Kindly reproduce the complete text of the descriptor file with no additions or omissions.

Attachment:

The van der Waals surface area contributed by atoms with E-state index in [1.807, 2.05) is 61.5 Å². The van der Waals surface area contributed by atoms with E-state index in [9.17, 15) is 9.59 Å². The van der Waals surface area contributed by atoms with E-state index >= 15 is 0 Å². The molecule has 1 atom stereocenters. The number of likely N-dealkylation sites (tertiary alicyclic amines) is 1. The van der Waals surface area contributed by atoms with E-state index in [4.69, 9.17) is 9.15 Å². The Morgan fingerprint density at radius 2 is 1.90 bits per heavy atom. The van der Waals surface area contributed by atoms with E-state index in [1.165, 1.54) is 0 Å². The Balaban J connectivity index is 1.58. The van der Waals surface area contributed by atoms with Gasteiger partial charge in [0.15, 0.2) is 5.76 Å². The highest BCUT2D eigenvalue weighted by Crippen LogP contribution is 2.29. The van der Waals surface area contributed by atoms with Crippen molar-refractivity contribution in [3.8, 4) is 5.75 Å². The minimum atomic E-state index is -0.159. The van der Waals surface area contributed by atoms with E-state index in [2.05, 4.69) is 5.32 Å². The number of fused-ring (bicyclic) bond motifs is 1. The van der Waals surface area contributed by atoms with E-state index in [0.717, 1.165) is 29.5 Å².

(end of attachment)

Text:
The van der Waals surface area contributed by atoms with E-state index in [1.807, 2.05) is 61.5 Å². The van der Waals surface area contributed by atoms with E-state index in [9.17, 15) is 9.59 Å². The van der Waals surface area contributed by atoms with E-state index >= 15 is 0 Å². The molecule has 1 atom stereocenters. The number of likely N-dealkylation sites (tertiary alicyclic amines) is 1. The van der Waals surface area contributed by atoms with E-state index in [4.69, 9.17) is 9.15 Å². The Morgan fingerprint density at radius 2 is 1.90 bits per heavy atom. The van der Waals surface area contributed by atoms with E-state index in [1.165, 1.54) is 0 Å². The Balaban J connectivity index is 1.58. The van der Waals surface area contributed by atoms with Gasteiger partial charge in [0.15, 0.2) is 5.76 Å². The highest BCUT2D eigenvalue weighted by Crippen LogP contribution is 2.29. The van der Waals surface area contributed by atoms with Crippen molar-refractivity contribution in [3.8, 4) is 5.75 Å². The minimum atomic E-state index is -0.159. The van der Waals surface area contributed by atoms with E-state index in [2.05, 4.69) is 5.32 Å². The number of fused-ring (bicyclic) bond motifs is 1. The van der Waals surface area contributed by atoms with E-state index in [0.717, 1.165) is 29.5 Å².